Where Angels Fear To Tread
Extract from the Journal Of Doctor S. Summers
Tuesday, January the 15th, 2008
Patient No. 2003 Mr. H. J. Potter (see note 1)
Curiously, this is the first report on this patient, who has been in Azkaban for three years and has undergone numerous psychiatric examinations in his imprisonment by various skilled psychologists. I discovered the reason for this while interviewing Mr. Potter, who seems to be healthy and cheerful, even if his sense of humor is decidedly macabre.
I conducted many interviews with Mr. Potter, hoping to get to the crux of his problem. He is a likeable young man, bright and surprisingly well read. (He confesses that a few privileges are given to him as a prisoner, enabling friends to bring him books, newspapers and the like.) His knowledge of the Azkaban itself and its prisoners are considerable. He is in fact still a confident and charismatic young man, which is rare in one who has been at the prison for so long.
Most of the prisoners here are labeled insane after one or two years of imprisonment. It is rare for a prisoner to keep his/her mind for so long. There are of course precedents, like the Black case (see note 2), in which the prisoner reportedly kept his sanity for more than ten years. Unfortunately, there are no records to prove this, as the Ministry set up the Magi-Psychiatry program after the Second War, and Sirius Black is still one of the most wanted men of the Wizarding World.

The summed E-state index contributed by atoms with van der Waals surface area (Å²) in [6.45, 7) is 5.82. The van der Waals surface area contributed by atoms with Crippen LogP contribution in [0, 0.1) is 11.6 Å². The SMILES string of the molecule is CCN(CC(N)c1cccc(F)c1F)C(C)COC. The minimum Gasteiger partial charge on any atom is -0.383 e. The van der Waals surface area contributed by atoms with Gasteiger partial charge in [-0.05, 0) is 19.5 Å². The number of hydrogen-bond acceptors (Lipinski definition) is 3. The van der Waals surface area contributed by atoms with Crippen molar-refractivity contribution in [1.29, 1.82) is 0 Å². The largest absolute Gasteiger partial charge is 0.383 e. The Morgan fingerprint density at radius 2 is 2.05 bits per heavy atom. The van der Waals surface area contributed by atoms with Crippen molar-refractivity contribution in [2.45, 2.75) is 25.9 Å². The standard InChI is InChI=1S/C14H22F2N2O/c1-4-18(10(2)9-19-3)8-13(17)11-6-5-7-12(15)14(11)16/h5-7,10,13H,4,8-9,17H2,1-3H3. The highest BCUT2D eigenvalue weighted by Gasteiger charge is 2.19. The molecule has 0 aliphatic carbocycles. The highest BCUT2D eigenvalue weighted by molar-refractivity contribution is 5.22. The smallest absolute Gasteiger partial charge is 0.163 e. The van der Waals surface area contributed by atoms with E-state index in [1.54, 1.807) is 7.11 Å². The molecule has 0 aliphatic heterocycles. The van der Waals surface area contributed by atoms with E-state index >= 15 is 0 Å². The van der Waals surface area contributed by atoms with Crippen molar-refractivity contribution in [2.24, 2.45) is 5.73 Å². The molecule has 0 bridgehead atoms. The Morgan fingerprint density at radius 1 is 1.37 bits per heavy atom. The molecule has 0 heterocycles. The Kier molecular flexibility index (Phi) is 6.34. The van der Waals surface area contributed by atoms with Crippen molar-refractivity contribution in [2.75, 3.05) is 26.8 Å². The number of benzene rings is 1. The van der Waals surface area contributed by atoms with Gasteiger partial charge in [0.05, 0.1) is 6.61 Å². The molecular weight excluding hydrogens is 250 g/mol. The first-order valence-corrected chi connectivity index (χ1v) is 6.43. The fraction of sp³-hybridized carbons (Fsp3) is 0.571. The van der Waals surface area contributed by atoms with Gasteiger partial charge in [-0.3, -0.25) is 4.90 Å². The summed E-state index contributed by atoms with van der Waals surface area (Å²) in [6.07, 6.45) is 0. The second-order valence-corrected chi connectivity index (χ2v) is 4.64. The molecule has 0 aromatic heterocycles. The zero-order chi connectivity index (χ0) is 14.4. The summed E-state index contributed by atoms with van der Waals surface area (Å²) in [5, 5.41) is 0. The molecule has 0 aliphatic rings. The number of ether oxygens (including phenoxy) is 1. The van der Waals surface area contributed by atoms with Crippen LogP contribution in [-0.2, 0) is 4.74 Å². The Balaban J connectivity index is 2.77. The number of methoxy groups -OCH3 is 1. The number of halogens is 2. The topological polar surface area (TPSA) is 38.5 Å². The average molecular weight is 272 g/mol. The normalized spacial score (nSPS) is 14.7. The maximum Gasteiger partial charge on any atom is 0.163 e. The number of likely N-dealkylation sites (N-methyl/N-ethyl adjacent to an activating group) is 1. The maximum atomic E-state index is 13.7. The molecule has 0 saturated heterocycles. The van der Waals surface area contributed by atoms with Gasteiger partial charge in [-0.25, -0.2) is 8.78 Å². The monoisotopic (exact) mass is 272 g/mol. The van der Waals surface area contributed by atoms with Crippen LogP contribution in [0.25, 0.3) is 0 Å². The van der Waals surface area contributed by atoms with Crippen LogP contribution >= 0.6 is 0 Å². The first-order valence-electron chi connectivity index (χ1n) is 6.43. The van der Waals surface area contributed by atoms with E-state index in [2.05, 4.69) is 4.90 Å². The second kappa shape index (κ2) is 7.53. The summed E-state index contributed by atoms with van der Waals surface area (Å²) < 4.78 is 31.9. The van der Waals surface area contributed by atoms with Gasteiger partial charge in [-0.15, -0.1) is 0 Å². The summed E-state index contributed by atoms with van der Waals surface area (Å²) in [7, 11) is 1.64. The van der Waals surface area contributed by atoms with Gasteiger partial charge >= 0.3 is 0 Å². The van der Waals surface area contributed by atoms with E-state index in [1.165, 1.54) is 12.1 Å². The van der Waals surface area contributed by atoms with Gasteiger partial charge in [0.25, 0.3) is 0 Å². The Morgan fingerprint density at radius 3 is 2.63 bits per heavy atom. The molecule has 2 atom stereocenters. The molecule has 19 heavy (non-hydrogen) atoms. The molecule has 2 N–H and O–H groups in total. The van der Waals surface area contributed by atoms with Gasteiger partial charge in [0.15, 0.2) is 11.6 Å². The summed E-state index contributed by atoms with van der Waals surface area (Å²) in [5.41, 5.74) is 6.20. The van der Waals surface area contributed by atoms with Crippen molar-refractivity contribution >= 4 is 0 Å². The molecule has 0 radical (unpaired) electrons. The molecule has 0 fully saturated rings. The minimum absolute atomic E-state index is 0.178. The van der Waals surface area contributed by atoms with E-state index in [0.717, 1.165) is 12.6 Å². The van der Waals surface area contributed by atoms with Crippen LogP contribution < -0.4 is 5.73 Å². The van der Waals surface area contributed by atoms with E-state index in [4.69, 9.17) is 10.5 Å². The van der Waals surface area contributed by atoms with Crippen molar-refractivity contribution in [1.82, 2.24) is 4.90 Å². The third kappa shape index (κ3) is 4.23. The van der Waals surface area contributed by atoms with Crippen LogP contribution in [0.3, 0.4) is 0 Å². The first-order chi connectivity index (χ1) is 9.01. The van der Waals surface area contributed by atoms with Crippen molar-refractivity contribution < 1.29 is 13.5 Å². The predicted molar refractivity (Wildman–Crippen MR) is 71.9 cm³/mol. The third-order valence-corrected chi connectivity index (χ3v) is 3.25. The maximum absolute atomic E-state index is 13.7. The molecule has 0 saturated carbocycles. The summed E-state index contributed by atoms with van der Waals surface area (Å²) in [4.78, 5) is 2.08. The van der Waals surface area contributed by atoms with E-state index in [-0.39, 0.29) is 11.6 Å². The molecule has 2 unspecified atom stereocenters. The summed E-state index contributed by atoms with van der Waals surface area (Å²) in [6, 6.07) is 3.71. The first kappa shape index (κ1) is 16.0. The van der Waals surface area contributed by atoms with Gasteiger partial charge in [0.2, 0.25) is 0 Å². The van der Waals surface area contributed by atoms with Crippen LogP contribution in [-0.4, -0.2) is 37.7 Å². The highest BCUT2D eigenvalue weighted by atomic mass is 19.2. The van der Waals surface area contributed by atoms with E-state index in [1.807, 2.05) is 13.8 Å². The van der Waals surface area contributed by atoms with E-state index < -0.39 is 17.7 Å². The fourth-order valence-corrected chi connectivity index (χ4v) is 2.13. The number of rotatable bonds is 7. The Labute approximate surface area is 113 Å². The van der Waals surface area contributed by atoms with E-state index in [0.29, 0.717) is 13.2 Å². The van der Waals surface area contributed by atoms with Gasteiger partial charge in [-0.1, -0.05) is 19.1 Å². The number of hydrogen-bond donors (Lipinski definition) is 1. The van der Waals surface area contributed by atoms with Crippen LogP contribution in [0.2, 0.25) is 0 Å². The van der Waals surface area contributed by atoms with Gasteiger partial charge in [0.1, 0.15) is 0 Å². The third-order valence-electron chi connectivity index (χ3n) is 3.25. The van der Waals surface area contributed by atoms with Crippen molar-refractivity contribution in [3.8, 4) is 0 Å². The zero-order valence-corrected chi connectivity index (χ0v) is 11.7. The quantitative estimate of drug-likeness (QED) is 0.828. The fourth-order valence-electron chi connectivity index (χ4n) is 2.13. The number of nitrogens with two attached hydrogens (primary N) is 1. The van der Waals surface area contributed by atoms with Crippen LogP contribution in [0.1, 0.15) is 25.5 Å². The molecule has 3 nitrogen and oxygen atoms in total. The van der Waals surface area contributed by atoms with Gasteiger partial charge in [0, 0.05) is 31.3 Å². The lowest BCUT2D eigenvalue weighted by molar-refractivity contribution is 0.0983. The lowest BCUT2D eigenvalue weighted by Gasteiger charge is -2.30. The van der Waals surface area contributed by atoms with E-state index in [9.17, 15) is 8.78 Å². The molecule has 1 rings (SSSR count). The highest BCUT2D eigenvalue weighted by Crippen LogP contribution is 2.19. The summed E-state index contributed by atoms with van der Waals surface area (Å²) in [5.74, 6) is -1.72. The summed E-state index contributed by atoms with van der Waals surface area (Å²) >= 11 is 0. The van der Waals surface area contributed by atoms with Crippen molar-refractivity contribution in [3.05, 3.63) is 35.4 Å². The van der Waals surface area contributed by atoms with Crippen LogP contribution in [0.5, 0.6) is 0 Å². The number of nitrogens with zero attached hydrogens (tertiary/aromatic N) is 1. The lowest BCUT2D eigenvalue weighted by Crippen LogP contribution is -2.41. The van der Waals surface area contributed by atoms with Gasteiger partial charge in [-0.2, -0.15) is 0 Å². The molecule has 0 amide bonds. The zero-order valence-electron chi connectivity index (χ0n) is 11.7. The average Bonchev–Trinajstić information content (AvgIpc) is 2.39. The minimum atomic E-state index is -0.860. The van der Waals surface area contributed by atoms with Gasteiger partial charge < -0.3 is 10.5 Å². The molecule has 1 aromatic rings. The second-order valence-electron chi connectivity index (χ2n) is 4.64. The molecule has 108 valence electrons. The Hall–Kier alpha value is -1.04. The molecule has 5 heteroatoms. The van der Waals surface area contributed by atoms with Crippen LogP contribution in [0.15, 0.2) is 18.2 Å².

Finding Mr. Potter to be a perfectly normal young man, I reported this to my superior, who sent the report back. I was extremely confused. Mr. Potter explained that the Ministry would not settle for anything less than a report saying 'criminally insane' and agreed to help me find evidence of his insanity. He was extremely polite and helpful and suggested I should look for the whereabouts of his esteemed former psychologists for some answers. I followed this suggestion and discovered that five of Mr. Potter's former doctors have quit their profession entirely while seven were currently undergoing psychiatric examination themselves.
Of course, I set out to understand the reasons for these skilled men and women to take these extreme paths of action. However, there are no records of conversations held with the patient, no reports, and certainly no conclusions drawn. Each doctor quit the job after less than a week, while Mr. Potter seems to be in the best of mental health himself. I asked him if there was a reason behind this. He told me that he thought I was a likeable enough person and didn't want to inflict anything terrible on me.
I told him he could 'inflict' anything he wanted to, as long as it was helpful to him, as that is what my profession entails. I hope that was wise.
Note 1: Doctor Summers committed suicide a week after this last journal entry. There are no further reports from any doctors regarding Mr. Potter.
Note 2:Mr. Black's whereabouts are still unknown.